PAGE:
CITES, the Convention on International Trade in Endangered Species of Wild Fauna and Flora, is an international treaty that regulates trade in wildlife.
Several West African countries have proposed to transfer all African lion populations from CITES Appendix II to Appendix I, which would impose additional requirements for the importation of all African lions, including hunting trophies. (For a refresher on the differences between Appendix I and Appendix II, read this Q&A list.) While it technically would be possible to export/import hunting trophies of African lions listed on Appendix I, many countries will implement national regulations or policies that prohibit their importation or exportation if the proposal is adopted.
This issue is neither new nor a surprise. In 2011, Namibia and Kenya volunteered to review the status of the lion within an existing CITES process. After three years of consultations with range states and review of information, Namibia and Kenya completed the review and recommended that CITES retain the lion on Appendix II. However, at the same time, the International Union for Conservation of Nature (IUCN) announced it would publish a renewed Red List assessment of African lion in late 2015. Kenya and Namibia were asked to review and incorporate the new IUCN information into the status review and revise their recommendation, if necessary. So far, they have not been able to finalize a report or come to an agreement on a recommendation. Namibia and Kenya's inability to reach an agreement illustrates how contentious this issue will be at the CoP.
Hunters should care for three main reasons. First, if lions are listed in Appendix I, importation of lion hunting trophies would be significantly harder, if not impossible, for hunters across the world. For many, it would effectively end lion importation. Second, and more importantly, sustainable-use programs that benefit from lion hunting will suffer. Without the ability to import, many hunters will not hunt lions and the value of the species will decline. If lions are listed in Appendix I, critical conservation funding will be reduced in much of southern and eastern Africa. Third, lands currently used for hunting areas will likely be converted to other land uses, such as agriculture, because hunting will no longer be a viable form of land use in many areas.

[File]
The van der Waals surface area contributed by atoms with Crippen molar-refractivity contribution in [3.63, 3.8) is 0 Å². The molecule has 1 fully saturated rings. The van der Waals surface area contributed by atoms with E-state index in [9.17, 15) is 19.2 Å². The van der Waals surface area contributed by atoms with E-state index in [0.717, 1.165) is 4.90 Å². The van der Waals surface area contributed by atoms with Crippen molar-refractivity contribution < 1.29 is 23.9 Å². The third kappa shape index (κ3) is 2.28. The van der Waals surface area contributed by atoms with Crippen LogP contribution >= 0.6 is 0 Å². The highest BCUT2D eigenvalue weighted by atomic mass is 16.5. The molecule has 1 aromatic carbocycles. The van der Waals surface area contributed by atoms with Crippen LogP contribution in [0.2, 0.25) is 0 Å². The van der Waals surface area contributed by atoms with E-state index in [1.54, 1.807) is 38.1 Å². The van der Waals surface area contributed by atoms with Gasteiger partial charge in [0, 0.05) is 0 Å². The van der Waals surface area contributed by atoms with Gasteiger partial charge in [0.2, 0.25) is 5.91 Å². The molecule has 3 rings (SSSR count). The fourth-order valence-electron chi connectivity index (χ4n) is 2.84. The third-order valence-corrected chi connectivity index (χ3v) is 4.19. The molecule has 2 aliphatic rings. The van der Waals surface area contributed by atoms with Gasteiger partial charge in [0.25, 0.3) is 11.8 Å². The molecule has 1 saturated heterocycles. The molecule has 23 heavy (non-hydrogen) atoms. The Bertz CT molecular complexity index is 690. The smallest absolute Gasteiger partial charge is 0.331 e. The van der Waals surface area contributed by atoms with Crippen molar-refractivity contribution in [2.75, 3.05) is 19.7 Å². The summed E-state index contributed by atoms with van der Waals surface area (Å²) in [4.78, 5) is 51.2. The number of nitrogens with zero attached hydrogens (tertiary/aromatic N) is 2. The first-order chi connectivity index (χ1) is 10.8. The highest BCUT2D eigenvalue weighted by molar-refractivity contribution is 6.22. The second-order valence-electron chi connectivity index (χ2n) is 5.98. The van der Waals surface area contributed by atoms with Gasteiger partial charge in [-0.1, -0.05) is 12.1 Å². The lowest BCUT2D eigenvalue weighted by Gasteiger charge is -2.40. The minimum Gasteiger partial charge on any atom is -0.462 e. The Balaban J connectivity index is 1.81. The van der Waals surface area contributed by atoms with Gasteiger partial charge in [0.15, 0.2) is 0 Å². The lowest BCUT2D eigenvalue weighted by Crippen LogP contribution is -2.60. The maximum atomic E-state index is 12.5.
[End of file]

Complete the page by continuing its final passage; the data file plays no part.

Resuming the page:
SCI and SCI Foundation's Position
SCI and SCI Foundation believe that lions should remain on Appendix II and will advocate against the proposal. An Appendix I listing for lions is not warranted because none of the three basic listing criteria for Appendix I are met (see Resolution Conf. 9.24, Annex I): (1) the wild population is not small; (2) the species does not have a restricted area of distribution; and (3) the species has not experienced a marked decline of 50% or more in the last three generations.
Adoption of an Appendix I listing for lions will not address threats to lion populations. The only practical effect of an Appendix I listing will be to end the shipment of lion hunting trophies, but it will not help alleviate the primary threats to lion conservation, habitat loss and retaliatory killings.
For more information about a possible Appendix I listing for lions, read SCI and SCI Foundation's Q&A list, published in April 2016. For more information about Safari Club's historic involvement in CITES, read an article written by John R. Monson, co-chair of SCI's CITES Committee, that will be published in the upcoming July 2016 edition of Safari Times. And, as always, stay tuned to the First for Wildlife blog and SCI Crosshairs for future CITES-related articles, including the next edition of our CITES Issues series.
We Need Your Support!
Do your part to ensure science-based decision making for African lion populations. Please make your tax deductible contribution today.
Since 2000, the SCI Foundation has provided $60 million to promote science-based conservation through wildlife research, capacity building in governments, youth and teacher education, and humanitarian programs that show the importance of the hunting community in society around the world. Growth of SCI Foundation has continued to gain momentum through charitable donations from SCI members and direct grants from local chapters and the SCI organization. Throughout the world, SCI's approximately 190 chapters contribute time, talent, and financial support to local, national, and international projects.